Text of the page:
It’s one thing to serve God when it hurts, but what do you do when obedience brings the threat of death? What do you do when even the king wimps out and refuses to defend you because your prophetic words are bad for morale? Jeremiah stood for God even when he had to sit in the mud in the bottom of a cistern. Jeremiah remained faithful to God when he did not know what the days ahead would bring. Will you stand firm when others waffle?

While Zedekiah obsessed over the stability of his rule (38:19), Jeremiah cared more about faithfulness to God than his own popularity, comfort or survival.
 
Like believers of every generation, Jeremiah could have been pulled in several directions. He could have spoken what the people, the king, or the Chaldeans wanted to hear, but he stood on God’s Word. As children we sang “The B-I-B-L-E,” and as adults we need to put it into action by standing alone on the Word of God.
 
While the song seems to refer to standing only on the Word of God, we also need to commit to standing alone when no one else will stand. Will you stand by faith on God’s Word?
8/13/2012 2:37:49 PM by Troy Rust, senior pastor, Somerset Baptist Church, Roxboro | with 0 comments



Explore the Bible Lesson for Aug. 19: Expressing Love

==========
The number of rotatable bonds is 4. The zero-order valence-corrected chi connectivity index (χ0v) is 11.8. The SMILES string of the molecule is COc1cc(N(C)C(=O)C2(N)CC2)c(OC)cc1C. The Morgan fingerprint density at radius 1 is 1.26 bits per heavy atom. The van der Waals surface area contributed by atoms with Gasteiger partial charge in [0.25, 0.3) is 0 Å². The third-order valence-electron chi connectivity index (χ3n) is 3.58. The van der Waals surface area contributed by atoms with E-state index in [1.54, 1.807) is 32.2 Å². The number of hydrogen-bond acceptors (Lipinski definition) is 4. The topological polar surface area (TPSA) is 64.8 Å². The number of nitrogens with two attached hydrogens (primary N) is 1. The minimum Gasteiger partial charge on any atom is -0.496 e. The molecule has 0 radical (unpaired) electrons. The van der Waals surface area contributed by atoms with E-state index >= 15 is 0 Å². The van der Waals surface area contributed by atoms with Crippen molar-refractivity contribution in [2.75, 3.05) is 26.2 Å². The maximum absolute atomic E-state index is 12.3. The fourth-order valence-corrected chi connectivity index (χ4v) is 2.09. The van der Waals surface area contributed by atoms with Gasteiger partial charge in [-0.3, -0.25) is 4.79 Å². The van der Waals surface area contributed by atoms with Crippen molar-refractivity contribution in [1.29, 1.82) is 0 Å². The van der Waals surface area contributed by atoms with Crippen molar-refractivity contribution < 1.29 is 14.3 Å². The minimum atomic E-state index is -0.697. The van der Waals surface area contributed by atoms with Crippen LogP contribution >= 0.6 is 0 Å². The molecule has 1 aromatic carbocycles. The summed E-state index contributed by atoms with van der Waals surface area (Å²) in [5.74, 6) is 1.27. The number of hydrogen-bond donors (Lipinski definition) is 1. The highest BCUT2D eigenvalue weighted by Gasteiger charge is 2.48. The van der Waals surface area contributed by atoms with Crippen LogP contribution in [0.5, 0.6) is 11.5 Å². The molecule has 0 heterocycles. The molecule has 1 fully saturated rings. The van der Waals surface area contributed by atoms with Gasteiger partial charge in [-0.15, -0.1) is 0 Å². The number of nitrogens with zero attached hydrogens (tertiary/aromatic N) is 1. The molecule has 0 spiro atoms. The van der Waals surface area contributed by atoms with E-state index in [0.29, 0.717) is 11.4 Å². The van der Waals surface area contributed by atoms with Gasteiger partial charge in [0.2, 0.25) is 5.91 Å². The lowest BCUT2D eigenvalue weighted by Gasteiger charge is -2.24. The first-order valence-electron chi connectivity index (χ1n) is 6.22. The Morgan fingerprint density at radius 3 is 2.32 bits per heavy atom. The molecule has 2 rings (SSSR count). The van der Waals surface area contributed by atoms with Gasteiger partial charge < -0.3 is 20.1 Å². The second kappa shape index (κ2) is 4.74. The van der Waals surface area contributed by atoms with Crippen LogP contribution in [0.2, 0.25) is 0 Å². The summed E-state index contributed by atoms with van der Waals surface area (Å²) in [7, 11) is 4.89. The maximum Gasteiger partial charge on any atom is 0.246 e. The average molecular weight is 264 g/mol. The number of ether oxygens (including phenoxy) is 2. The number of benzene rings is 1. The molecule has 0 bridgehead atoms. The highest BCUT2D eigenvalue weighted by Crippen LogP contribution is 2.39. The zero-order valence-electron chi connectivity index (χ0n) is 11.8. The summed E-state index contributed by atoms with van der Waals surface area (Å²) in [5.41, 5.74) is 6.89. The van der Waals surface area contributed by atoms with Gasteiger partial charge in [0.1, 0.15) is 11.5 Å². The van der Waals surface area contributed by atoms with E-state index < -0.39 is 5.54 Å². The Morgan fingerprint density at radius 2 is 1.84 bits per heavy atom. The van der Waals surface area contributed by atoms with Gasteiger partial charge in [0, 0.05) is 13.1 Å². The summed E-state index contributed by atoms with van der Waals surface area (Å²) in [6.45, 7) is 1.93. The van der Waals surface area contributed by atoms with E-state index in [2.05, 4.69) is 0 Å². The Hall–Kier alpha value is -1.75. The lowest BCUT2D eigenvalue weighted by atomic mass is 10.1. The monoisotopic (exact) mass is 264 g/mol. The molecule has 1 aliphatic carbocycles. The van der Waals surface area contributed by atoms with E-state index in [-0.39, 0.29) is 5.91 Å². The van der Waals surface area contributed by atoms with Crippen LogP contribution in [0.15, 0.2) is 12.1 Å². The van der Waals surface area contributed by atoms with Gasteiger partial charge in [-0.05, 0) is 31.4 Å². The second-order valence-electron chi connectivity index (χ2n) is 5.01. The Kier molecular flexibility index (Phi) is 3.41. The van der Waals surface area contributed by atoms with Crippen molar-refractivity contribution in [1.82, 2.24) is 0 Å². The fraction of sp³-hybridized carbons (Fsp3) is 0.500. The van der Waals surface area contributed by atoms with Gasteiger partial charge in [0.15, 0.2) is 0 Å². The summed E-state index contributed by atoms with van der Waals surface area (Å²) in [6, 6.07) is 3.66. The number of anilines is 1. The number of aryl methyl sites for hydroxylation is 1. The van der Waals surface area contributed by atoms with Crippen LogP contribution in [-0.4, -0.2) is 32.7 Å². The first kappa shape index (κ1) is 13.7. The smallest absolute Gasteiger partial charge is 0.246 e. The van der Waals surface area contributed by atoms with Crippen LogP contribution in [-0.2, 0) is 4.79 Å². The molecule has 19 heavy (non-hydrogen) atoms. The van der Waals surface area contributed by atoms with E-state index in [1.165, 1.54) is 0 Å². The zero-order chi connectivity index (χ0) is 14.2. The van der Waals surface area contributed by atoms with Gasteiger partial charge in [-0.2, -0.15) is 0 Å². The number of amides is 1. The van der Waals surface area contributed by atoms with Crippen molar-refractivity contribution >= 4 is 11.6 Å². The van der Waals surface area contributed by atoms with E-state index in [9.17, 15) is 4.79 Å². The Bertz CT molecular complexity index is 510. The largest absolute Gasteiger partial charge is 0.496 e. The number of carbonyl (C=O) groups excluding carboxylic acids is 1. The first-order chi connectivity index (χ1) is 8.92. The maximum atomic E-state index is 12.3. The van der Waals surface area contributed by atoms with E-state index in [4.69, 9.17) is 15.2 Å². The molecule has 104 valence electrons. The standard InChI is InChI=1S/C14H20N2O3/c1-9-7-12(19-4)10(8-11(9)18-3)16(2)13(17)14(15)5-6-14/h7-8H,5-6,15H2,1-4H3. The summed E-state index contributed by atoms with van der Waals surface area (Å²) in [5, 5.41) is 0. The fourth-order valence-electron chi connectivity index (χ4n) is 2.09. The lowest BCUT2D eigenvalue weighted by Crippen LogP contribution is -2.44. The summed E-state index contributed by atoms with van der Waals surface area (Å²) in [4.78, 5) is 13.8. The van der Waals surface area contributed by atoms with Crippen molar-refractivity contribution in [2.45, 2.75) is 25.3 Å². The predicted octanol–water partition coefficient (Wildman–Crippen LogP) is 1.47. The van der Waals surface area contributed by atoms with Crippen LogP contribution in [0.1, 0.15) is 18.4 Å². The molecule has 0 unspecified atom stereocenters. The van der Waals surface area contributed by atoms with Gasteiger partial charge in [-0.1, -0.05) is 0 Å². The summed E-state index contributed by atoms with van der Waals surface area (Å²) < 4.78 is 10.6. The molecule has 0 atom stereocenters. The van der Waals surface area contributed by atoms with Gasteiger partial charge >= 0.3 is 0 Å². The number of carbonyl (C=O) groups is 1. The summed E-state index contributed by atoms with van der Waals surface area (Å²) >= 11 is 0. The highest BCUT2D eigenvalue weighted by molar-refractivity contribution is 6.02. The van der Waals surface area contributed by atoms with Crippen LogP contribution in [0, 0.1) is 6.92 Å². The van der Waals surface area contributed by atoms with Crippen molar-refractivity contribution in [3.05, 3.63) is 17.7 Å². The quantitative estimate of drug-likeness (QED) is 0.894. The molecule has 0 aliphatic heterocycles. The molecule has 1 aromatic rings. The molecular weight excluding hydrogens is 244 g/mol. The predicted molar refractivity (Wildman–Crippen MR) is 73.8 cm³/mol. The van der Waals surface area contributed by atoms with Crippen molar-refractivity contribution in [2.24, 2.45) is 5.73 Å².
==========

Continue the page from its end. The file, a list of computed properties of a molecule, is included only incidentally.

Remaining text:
August 2 2012 by Thomas Marshall, pastor, New Hope Baptist Church, Laurinburg

Focal Passages: Ruth 1:1-2:23
 
Leo Tolstoy is quoted as saying, “All happy families resemble each other, but each unhappy family is unhappy in it’s own way.” In my studies I have seen that many believe that well over 60 percent of American families can be called dysfunctional. This is the cause behind the violence, broken relationships and divorces in our country.
 
I believe that in actuality, we are looking at 100 percent. Why? Because all families are made up of dysfunctional people. You and I are dysfunctional because we have the sin nature. This sin nature causes us to put ourselves first over others. We put our needs over anyone else’s needs.
 
God wants us to “love your neighbor as yourself” (Lev. 19:18; Matt. 22:39). God wants us to understand that love is not an emotion; it is an action verb. It is the words and actions we use with each other.
 
So, how do we build a better relationship? We can start by seeking to build better communication.  Don’t be critical; be constructive. Is what you are about to say necessary? Will it build up or bust up? Today, seek to speak words that improve those around you.
 
Another way is to refuse to hold a grudge. Has someone done something against you? Welcome to this world we live in. What was done is not as important as how we dealt with it. I realized one day that I had done something horrible to One who loved me so much. But, to my delight He didn’t hold it against me. He forgave me. Of course you know I am talking about God. No one could ever do as much to me as I have done to God. When I am tempted to hold a grudge now, I think about how God has dealt with me.